IPtronics announces flip-chip devices for 40G and 120G
FEBRUARY 27, 2009 -- IPtronics has announced availability of solder-bumped devices for flip-chip applications of 40- and 120-Gbps parallel optical interconnects.
FEBRUARY 27, 2009 -- IPtronics (search Lightwave for IPtronics) has announced availability of solder-bumped devices for flip-chip applications of 40- and 120-Gbps parallel optical interconnects.
The solder-bumped offerings are designed to enable high-volume flip-chip applications with better performance, lower cost, and higher density compared to traditional wire-bonding technology. Flip-chip technology has been used extensively in consumer applications such as cell phones and laptop computers.
While wire-bonding is the technology of choice for prototyping and lower quantities, flip-chip technology is geared for low cost, high capacity mass production, according to the company. Better performance is achieved since fewer parasitics and reflections and less noise are induced compared to the case with wire-bonds, IPtronics asserts. Lower cost in production is achieved through a single standard reflow assembly process versus multiple wire-bond operations, which boosts module/OSA vendors' capacity. High density is achieved through the fact that additional space for the wire-bonds are no longer needed, the company adds.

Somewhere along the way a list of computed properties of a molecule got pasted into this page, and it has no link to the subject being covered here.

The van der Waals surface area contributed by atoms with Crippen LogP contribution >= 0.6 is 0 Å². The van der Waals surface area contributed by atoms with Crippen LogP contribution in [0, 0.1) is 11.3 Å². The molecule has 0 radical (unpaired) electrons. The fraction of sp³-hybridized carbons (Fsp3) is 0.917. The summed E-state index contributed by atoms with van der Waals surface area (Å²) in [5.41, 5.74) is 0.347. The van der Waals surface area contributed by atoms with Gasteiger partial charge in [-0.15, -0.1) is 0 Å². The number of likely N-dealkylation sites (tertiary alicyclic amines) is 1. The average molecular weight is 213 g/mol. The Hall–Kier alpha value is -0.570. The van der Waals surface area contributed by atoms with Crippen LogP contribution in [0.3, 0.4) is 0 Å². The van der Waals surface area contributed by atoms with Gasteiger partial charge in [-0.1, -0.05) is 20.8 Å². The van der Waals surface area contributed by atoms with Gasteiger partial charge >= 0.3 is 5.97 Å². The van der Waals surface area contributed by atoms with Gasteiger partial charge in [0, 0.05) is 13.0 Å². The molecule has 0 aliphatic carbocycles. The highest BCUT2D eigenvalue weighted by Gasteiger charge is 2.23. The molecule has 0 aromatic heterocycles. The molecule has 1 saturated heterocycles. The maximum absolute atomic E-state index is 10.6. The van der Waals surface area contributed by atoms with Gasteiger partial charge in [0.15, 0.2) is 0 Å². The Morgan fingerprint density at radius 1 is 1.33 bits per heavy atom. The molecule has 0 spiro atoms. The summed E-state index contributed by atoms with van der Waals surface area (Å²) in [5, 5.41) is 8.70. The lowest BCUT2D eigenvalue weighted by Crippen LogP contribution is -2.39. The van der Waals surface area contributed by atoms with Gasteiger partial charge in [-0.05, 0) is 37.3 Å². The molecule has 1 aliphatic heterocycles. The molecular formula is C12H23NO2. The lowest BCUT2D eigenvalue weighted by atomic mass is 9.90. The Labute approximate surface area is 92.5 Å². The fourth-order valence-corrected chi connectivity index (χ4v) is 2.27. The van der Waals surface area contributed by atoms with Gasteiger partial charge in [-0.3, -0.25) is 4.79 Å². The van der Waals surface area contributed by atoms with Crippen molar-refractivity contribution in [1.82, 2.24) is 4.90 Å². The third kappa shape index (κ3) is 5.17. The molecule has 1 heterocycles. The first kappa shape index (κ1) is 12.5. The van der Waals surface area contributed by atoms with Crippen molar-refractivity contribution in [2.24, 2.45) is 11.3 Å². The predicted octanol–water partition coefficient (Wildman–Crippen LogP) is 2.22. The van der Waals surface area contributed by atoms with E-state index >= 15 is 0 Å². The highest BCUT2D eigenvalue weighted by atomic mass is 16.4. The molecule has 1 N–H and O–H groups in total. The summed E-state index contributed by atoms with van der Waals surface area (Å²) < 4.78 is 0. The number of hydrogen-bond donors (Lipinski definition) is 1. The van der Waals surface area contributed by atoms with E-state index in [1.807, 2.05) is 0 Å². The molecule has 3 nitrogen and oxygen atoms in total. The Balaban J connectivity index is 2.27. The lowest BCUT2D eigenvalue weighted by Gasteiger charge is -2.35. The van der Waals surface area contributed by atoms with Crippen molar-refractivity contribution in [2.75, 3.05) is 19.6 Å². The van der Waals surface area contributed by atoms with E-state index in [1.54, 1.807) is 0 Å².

IPtronics bases its solder-bump line on an established flow with its partner, ST Microelectronics. The flow is easily scalable to very high volumes and is less costly than compression bump technology or stud bumps, the company claims. The solder bumps are lead-free and ROHS compliant as well.
All production has been outsourced to STMicroelectronics. STM has certified IPtronics as a design center based on a unique partnership agreement and will guarantee IPtronics' customers production capacity.
IPtronics targets its four-channel products at InfiniBand DDR and QDR QSFP modules, active optical cables, 40GBase-SR4, video, and proprietary applications. The 12-channel products cater to SNAP12, CXP, and 100GBase-SR10. IPtronics expects that the solder bump technology will be widely used in optical subassemblies, also known as optical engines, for these applications.
The products are fully available.